Earlier this month, FINRA proposed new Rule 5123 to regulate private offerings. Proposed Rule 5123 is a second attempt by FINRA this year to expand the regulatory process on private offerings. In January, FINRA had proposed a much more comprehensive set of changes, including proposed regulations affecting private placements not involving a FINRA member firm. See Gunster’s April Blog for a description of the earlier proposal. After much criticism of the originally proposed rules, FINRA agreed to repropose rules.
Under the reproposed new Rule 5123, FINRA member firms would be prohibited from participating in a private offering unless a private placement memorandum, term sheet, or other disclosure document is provided to each investor prior to sale that includes detailed information on the intended use of the proceeds and the amount and type of offering expenses and compensation. The rule would also require notice filings by member firms by requiring member firms to file the private placement memorandum, term sheet, or other disclosure document with FINRA no later than 15 days after the date of first sale. Certain exemptions to Rule 5123 are available when the offering is made solely to certain qualified investors or when the offering is of certain types of securities.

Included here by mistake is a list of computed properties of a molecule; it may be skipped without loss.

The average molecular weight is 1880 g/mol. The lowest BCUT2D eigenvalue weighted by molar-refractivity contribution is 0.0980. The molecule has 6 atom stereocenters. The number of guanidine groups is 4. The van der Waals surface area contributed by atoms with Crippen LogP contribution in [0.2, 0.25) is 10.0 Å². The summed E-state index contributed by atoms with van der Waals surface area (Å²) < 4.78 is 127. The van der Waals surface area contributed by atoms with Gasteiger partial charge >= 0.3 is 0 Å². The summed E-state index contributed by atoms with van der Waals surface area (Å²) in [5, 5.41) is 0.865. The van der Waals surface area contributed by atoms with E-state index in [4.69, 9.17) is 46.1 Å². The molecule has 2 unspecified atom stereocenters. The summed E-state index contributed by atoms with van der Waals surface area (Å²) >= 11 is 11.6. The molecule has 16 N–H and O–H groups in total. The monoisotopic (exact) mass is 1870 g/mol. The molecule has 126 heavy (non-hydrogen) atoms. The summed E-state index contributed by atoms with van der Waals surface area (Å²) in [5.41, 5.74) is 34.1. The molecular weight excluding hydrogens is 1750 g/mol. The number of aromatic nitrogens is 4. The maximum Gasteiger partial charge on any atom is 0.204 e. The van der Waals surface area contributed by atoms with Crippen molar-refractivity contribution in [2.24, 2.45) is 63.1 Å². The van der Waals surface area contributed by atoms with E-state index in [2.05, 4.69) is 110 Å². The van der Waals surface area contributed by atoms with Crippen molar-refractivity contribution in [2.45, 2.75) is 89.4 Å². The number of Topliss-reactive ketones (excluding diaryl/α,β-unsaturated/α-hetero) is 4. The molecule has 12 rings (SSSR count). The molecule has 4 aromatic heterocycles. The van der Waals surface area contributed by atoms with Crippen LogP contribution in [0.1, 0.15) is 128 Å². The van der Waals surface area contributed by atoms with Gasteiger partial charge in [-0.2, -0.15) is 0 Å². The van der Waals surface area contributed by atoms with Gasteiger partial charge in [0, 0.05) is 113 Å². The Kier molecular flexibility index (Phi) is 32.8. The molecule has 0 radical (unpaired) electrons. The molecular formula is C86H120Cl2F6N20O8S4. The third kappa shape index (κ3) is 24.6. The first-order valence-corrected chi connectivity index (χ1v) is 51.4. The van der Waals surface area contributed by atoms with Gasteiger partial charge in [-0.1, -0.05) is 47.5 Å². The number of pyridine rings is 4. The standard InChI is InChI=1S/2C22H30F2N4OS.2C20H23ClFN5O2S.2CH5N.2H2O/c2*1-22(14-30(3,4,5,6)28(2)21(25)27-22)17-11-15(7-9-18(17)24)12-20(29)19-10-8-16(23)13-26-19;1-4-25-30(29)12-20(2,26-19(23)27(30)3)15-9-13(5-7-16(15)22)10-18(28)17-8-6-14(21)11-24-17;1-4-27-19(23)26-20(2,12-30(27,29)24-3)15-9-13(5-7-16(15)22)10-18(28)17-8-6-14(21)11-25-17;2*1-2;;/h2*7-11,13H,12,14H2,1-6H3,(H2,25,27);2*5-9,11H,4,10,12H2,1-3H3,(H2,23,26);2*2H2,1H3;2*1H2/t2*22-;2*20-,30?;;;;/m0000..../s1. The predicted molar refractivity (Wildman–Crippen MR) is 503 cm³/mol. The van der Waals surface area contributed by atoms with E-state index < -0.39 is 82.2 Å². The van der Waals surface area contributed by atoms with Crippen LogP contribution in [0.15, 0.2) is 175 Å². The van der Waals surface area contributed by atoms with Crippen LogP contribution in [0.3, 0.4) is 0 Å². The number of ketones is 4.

New Rule 5123 is a significant improvement over the January proposal to amend Rule 5122 because it poses a significantly smaller burden on the capital raising process. For example, the original proposal required 85% of the proceeds to be used for business purposes as described in the offering document. In addition, the proposed notice filing is now due no later than 15 days after the date of first sale rather than before commencement of the offering. Because most offerings involving FINRA member firms already disclose the intended use of proceeds and the amount and type of offering expenses and compensation, we think that the new proposal will not cause any major obstacles to the offering process.